I'm curious about the generalization of Stewart's theorem to more dimensions. MathWorld mentions that there is a generalization done by Bottema, but I could not find much information on it. All I managed to find was the original text of the generalization in German, and the only publication that cites it (according to Google Scholar) is some writeup in French.

Why is there no information about this theorem? Are there other generalizations of Stewart's theorem to more dimensions?

Basically, what I'm interested in is a case where you take the standard Stewart's theorem picture: standard Stewart's theorem picture

and find the relations when the side c is replaced by a triangle, then a simplex, etc. How about if you don't go to more dimensions than 3 and replace the line with a triangle, then a quadrilateral, pentagon, etc.?


2 Answers 2


The obvious thing that comes to mind is that the "simplex" $P, A_1, \dotsc, A_n$ (where the $A_i$ are the analogues of the collinear points in standard Stewart's theorem) is degenerate, so its volume is $0.$ The volume is given by the Cayley-Menger determinant the vanishing of which gives a polynomial (quadratic, actually) relation between the $|P A_i|^2.$ Since the simplex given by the $A_i$ is itself degenerate, which indicates the vanishing of a principal minor of the Cayley-Menger matrix.

  • $\begingroup$ Thanks for the answer. Can you expand on it a bit, though? I'm not familiar with the Cayley-Menger determinant, but why would a vanishing n-volume be important if the Stewart's theorem gives relations for the (n-1)-volume, e.g. the length of the line segments in the standard case? $\endgroup$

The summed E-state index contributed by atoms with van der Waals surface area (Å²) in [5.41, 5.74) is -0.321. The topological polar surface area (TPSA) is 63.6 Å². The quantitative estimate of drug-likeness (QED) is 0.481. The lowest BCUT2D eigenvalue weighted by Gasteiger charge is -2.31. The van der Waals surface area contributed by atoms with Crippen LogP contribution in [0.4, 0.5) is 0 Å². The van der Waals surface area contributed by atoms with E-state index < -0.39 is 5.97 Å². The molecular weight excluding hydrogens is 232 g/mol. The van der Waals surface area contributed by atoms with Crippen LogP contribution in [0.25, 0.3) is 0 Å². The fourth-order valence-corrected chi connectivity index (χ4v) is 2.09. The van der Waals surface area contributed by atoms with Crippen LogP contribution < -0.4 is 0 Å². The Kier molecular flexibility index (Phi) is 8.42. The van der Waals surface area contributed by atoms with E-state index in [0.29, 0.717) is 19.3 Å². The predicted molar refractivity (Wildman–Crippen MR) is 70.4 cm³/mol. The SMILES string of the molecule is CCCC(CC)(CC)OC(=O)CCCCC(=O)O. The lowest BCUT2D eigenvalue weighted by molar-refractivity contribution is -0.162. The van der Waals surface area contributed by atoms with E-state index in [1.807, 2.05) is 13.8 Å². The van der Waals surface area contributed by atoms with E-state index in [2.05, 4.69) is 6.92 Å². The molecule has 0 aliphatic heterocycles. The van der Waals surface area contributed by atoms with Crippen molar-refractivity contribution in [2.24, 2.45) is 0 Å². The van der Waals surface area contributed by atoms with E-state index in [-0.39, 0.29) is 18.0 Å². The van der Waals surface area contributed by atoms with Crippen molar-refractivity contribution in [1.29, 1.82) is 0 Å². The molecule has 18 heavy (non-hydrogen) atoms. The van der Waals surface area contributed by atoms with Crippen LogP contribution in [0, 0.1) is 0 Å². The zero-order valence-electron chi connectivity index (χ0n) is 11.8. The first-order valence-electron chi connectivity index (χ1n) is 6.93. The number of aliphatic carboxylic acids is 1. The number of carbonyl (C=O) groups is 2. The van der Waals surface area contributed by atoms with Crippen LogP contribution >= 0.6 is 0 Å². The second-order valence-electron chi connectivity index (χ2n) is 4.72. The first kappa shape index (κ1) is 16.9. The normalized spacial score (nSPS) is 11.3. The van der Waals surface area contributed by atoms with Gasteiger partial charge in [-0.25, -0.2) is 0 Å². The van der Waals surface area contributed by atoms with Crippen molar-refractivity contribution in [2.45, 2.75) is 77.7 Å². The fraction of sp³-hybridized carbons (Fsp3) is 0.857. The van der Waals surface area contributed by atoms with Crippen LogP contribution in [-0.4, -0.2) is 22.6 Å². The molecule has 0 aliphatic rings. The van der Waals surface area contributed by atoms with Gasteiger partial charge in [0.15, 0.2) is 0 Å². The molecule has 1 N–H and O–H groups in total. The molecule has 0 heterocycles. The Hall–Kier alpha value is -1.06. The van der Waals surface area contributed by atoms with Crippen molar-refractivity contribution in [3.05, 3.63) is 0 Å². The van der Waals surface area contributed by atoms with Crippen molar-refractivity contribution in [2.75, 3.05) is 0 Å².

– Tom D.
    Nov 24, 2015 at 13:12
  • 1
    $\begingroup$ If you have $n+1$ points in $R^d,$ the Cayley Menger determinant expresses the $n$-dimensional volume of the simplex they span in terms of the squares of the pairwise distances. In the Stewart situation (the classical version), you have $4$ points in $\mathbb{R}^2,$ so the volume of the tetrahedron is obviously zero (since it is degenerate), which implies a relation between the distances. $\endgroup$
    – Igor Rivin
    Nov 24, 2015 at 14:52

I give a generalization of Stewart's theorem with two mention at here, do you give generalization of this to more dimensions?


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